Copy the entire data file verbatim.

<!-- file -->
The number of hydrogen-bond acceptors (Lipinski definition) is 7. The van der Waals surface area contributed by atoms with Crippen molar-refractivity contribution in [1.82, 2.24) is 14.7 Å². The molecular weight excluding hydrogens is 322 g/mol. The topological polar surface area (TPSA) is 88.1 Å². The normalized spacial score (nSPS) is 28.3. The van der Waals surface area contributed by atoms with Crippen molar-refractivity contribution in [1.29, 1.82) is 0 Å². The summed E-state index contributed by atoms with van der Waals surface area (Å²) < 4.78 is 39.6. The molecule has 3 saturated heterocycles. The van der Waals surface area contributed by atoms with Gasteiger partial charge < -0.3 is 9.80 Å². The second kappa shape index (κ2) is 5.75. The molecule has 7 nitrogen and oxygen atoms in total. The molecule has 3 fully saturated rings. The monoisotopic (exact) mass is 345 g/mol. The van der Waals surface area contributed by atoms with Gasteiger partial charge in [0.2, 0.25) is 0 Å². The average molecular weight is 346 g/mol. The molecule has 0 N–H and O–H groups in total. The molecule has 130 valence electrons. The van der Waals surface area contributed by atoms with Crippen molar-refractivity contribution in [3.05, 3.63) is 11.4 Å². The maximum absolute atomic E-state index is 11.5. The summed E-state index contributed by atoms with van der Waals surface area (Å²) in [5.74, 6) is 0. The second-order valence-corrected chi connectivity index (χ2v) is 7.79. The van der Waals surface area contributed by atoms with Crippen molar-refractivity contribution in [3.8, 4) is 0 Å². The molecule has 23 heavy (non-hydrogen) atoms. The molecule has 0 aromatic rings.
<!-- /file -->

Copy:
The number of hydrogen-bond acceptors (Lipinski definition) is 7. The van der Waals surface area contributed by atoms with Crippen molar-refractivity contribution in [1.82, 2.24) is 14.7 Å². The molecular weight excluding hydrogens is 322 g/mol. The topological polar surface area (TPSA) is 88.1 Å². The normalized spacial score (nSPS) is 28.3. The van der Waals surface area contributed by atoms with Crippen molar-refractivity contribution in [1.29, 1.82) is 0 Å². The summed E-state index contributed by atoms with van der Waals surface area (Å²) < 4.78 is 39.6. The molecule has 3 saturated heterocycles. The van der Waals surface area contributed by atoms with Gasteiger partial charge < -0.3 is 9.80 Å². The second kappa shape index (κ2) is 5.75. The molecule has 7 nitrogen and oxygen atoms in total. The molecule has 3 fully saturated rings. The monoisotopic (exact) mass is 345 g/mol. The van der Waals surface area contributed by atoms with Gasteiger partial charge in [0.2, 0.25) is 0 Å². The average molecular weight is 346 g/mol. The molecule has 0 N–H and O–H groups in total. The molecule has 130 valence electrons. The van der Waals surface area contributed by atoms with Crippen molar-refractivity contribution in [3.05, 3.63) is 11.4 Å². The maximum absolute atomic E-state index is 11.5. The summed E-state index contributed by atoms with van der Waals surface area (Å²) in [5.74, 6) is 0. The second-order valence-corrected chi connectivity index (χ2v) is 7.79. The van der Waals surface area contributed by atoms with Crippen molar-refractivity contribution in [3.8, 4) is 0 Å². The molecule has 23 heavy (non-hydrogen) atoms. The molecule has 0 aromatic rings.